World Library  
Flag as Inappropriate
Email this Article

Bird Changes

Article Id: WHEBN0027980515
Reproduction Date:

Title: Bird Changes  
Author: World Heritage Encyclopedia
Language: English
Subject: Charlie Parker
Collection:
Publisher: World Heritage Encyclopedia
Publication
Date:
 

Bird Changes

The Blues for Alice changes, Bird changes, Bird Blues, or New York Blues changes, is a chord progression, often named after Charlie Parker ("Bird"), which is a variation of the twelve-bar blues.

The progression uses a series of sequential II-V or secondary II-V progressions, and has been used in pieces such as Parker's "Blues for Alice" and Toots Thielemans's "Bluesette".[1] Also Parker's "Confirmation".[2]

Structure

The blues progression, in C, is as follows:

| C         | C            | C           | C           |
| F         | F            | C           | C           |
| G         | F            | C           | C           ||

The jazz blues, in C, is as follows:[3]

| C7        | F7           | C7          | C7          |
| F7        | F7           | C7          | Em7   A7    |
| Dm7       | G7           | C7    A7    | C7    G7    ||

The Bird Blues progression, in C, is as follows:[4]

Popular music symbols
| CMaj7     | Bmin7b5 / E7  | Amin7 / D7  | Gmin7  / C7   |
| F7        | Fmin7   / Bb7 | Emin7 / A7  | Ebmin7 / Ab7  |
| Dmin7     | G7            | CMaj7 / A7  | Dmin7  / G7   ||
Roman numerals
| I         | viiø / III7  | vi  / II7   | v     / I7   |
| IV7       | iv  / bVII7  | iii / VI7   | biii  / bVI7 |
| ii        | V7           | I   /  VI7  | ii    / V    ||

This can be viewed as a cycle of ii-V progressions leading to the IV chord (E7 in the key of Bbmajor), and the tritone substitution of the dominant chords leading by half-step to the V chord (F7 again in Bb).[4]

  C:          Amin:          G(min):        F:
| I         | ii    / V    | ii    /  V   | ii    / V    |
  F:          Eb:            D:             Db(min):
| I7        | subii / subV | subii / subV | subii / subV |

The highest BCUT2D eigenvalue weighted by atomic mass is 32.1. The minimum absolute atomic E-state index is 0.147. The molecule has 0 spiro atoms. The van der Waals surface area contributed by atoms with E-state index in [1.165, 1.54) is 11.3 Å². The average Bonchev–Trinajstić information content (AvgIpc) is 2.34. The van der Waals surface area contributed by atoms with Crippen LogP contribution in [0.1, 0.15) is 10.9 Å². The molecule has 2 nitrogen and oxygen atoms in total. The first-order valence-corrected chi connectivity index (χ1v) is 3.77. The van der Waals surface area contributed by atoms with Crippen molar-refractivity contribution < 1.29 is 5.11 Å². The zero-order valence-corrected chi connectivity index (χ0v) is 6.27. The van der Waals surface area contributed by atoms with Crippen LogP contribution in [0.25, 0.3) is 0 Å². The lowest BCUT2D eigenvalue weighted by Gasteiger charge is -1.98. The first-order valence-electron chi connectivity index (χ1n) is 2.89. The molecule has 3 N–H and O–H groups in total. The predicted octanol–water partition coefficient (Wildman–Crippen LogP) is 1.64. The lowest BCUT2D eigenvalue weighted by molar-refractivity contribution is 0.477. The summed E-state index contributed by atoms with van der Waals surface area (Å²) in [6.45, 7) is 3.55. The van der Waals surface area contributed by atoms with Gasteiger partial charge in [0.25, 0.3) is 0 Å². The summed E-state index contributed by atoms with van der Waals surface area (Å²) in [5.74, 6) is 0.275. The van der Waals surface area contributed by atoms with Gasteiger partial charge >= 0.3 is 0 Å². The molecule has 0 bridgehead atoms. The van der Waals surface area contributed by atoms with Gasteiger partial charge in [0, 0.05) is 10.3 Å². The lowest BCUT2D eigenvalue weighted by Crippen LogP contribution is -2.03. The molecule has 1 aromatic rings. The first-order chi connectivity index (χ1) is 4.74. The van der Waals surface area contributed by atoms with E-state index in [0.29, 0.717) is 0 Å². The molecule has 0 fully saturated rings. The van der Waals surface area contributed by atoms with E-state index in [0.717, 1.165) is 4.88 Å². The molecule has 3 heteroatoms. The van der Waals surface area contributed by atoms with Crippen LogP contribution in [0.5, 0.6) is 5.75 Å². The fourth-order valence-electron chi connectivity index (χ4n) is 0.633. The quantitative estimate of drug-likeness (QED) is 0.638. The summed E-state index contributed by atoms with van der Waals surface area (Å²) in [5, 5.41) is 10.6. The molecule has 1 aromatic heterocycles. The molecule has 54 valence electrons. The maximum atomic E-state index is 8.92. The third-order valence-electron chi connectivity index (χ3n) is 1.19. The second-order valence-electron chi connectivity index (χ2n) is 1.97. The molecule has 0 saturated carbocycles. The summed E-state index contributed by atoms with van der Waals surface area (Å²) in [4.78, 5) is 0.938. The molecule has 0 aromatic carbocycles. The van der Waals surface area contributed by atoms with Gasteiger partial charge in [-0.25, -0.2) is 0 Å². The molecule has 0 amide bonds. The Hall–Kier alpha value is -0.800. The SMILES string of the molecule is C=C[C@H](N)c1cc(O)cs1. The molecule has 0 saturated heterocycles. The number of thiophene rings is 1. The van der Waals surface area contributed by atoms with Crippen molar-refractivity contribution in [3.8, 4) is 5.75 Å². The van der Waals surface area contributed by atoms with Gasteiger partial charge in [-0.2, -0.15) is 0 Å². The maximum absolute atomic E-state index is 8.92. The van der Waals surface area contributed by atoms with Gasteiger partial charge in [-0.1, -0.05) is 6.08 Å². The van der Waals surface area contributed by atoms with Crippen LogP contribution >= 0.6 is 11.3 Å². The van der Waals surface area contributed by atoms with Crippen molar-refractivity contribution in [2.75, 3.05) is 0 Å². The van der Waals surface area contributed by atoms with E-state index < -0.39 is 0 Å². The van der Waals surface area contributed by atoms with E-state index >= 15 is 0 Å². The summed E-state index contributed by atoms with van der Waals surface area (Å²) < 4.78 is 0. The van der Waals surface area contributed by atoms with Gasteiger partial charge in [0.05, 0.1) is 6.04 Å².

C:
| ii        | V7           | I7    / VI7  | ii    / V    ||

Sources

This article was sourced from Creative Commons Attribution-ShareAlike License; additional terms may apply. World Heritage Encyclopedia content is assembled from numerous content providers, Open Access Publishing, and in compliance with The Fair Access to Science and Technology Research Act (FASTR), Wikimedia Foundation, Inc., Public Library of Science, The Encyclopedia of Life, Open Book Publishers (OBP), PubMed, U.S. National Library of Medicine, National Center for Biotechnology Information, U.S. National Library of Medicine, National Institutes of Health (NIH), U.S. Department of Health & Human Services, and USA.gov, which sources content from all federal, state, local, tribal, and territorial government publication portals (.gov, .mil, .edu). Funding for USA.gov and content contributors is made possible from the U.S. Congress, E-Government Act of 2002.
 
Crowd sourced content that is contributed to World Heritage Encyclopedia is peer reviewed and edited by our editorial staff to ensure quality scholarly research articles.
 
By using this site, you agree to the Terms of Use and Privacy Policy. World Heritage Encyclopedia™ is a registered trademark of the World Public Library Association, a non-profit organization.
 



Copyright © World Library Foundation. All rights reserved. eBooks from World Library are sponsored by the World Library Foundation,
a 501c(4) Member's Support Non-Profit Organization, and is NOT affiliated with any governmental agency or department.